10 Feb 2018

Why we mix up movies and real life

From Saturday Morning, 8:45 am on 10 February 2018

We know movies aren't real but we buy into them more than we realise, a US neuroscientist has concluded, after studying how we observe the world around us.

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Photo: 123RF / NASA

Professor Jeff Zacks of Washington University in Saint Louis has spent more than a decade exploring what happens in the brain as we observe the world around us.

Research set out his book Flicker: Your Brain on Movies details how we experience moving images, and how filmmakers have learned to take advantage of the tricks our minds play on us in real life.

Zacks says that far from having to actively suspend belief to enjoy a movie, we're actually applying the same processing mechanism that we use when dealing with reality.

"We have a really hard time discriminating, after the fact, whether an event that we learned about came from our real lives or something we read about or something we saw on a screen."

That the effect isn't happening while we're sitting in the movies, but occurs later, was demonstrated in studies of propaganda films made to motivate US soldiers in WWII, Zacks says.

Professor Jeff Zacks

Professor Jeff Zacks Photo: WUSTL

Soldiers shown a Frank Capra propaganda movie on the heroism of Londoners in the Battle of Britain take the story "with a grain or two of salt."

But two weeks later, they can't remember whether this was information from a source they trust, such as friends or newspapers, one they're sceptical of - their Army bosses.

"That grain of salt has totally washed away."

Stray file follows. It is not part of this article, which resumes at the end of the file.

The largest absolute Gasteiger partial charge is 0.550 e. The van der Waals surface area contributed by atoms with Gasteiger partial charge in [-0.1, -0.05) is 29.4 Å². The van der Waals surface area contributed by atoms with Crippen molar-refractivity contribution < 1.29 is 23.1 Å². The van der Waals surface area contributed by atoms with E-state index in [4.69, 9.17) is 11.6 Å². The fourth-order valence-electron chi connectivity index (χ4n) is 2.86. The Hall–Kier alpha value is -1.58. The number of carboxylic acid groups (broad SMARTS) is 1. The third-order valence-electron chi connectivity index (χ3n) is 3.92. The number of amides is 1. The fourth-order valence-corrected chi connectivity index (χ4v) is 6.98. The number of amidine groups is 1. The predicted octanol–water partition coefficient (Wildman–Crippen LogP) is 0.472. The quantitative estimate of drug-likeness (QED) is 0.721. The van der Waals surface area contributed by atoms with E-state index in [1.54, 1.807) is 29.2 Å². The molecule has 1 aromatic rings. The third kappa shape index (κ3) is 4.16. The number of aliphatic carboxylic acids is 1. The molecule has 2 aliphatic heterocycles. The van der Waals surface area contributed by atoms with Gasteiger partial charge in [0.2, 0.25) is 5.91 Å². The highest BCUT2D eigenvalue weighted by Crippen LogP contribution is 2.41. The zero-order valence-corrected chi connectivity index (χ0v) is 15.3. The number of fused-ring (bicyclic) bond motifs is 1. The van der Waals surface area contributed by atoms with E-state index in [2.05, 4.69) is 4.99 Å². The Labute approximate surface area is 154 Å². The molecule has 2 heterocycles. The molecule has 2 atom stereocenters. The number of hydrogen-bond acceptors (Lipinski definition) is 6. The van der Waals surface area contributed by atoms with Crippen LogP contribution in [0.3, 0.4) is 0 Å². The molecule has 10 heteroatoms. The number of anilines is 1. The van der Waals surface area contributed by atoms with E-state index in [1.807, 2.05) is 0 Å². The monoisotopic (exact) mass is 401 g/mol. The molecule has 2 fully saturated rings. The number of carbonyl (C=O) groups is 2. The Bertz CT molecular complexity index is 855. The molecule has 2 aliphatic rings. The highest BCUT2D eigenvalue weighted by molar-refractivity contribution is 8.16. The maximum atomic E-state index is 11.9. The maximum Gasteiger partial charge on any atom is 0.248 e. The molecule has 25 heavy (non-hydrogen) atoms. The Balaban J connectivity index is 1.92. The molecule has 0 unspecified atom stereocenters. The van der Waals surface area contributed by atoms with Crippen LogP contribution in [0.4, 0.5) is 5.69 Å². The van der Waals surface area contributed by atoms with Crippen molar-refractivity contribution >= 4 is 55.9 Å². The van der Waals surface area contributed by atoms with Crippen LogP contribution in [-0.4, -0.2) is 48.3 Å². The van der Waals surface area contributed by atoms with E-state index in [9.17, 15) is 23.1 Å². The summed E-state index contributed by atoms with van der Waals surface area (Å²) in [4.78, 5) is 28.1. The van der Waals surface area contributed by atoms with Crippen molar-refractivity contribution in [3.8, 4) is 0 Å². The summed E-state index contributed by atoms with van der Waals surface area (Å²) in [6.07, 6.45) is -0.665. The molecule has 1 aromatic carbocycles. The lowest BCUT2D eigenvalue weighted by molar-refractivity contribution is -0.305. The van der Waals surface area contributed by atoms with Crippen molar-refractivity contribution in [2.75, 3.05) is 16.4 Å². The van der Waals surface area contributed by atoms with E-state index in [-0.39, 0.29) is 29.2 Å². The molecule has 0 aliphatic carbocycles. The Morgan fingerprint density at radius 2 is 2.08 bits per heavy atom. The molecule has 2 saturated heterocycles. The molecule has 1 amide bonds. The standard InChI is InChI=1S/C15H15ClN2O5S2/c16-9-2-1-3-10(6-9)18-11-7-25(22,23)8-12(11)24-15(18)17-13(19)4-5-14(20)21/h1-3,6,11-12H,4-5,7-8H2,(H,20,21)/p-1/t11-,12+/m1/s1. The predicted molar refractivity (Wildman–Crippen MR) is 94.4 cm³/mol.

Movies can evoke strong emotion through the effect of the 'mirror rule'- the inbuilt tendency to imitate actions of another person, whether on screen or in real life.

"Film can give us those effects and can produce them really powerfully because it can exaggerate the visual information that we get.

It's particularly strongly activated in young people who have less developed pre-frontal cortex area of the brain.

"If there's punching and kicking happening on the screen you'll see the kids squirming in their seats," Zacks says.

"Once you see that, if you start looking more carefully at the adults, you'll start to realise that there are little facial tics and little movements that are the suppressed motor programmes trying to get out.

The involuntary effects film and novels have on us isn't all bad, though.

Zacks says one of the benefits and pleasures of fiction is that it gives us insight into what other people do and a chance to think how we might react in a wide range of situations.

"I'm sure we've all had the experience of reading a novel where a character with whom you identify is going off the rails, or seeing this in a movie, and you just want to reach out and shake them.

"In some audiences, in America at least, it's socially appropriate to provide instructions by yelling at the screen to tell this character what they should be doing."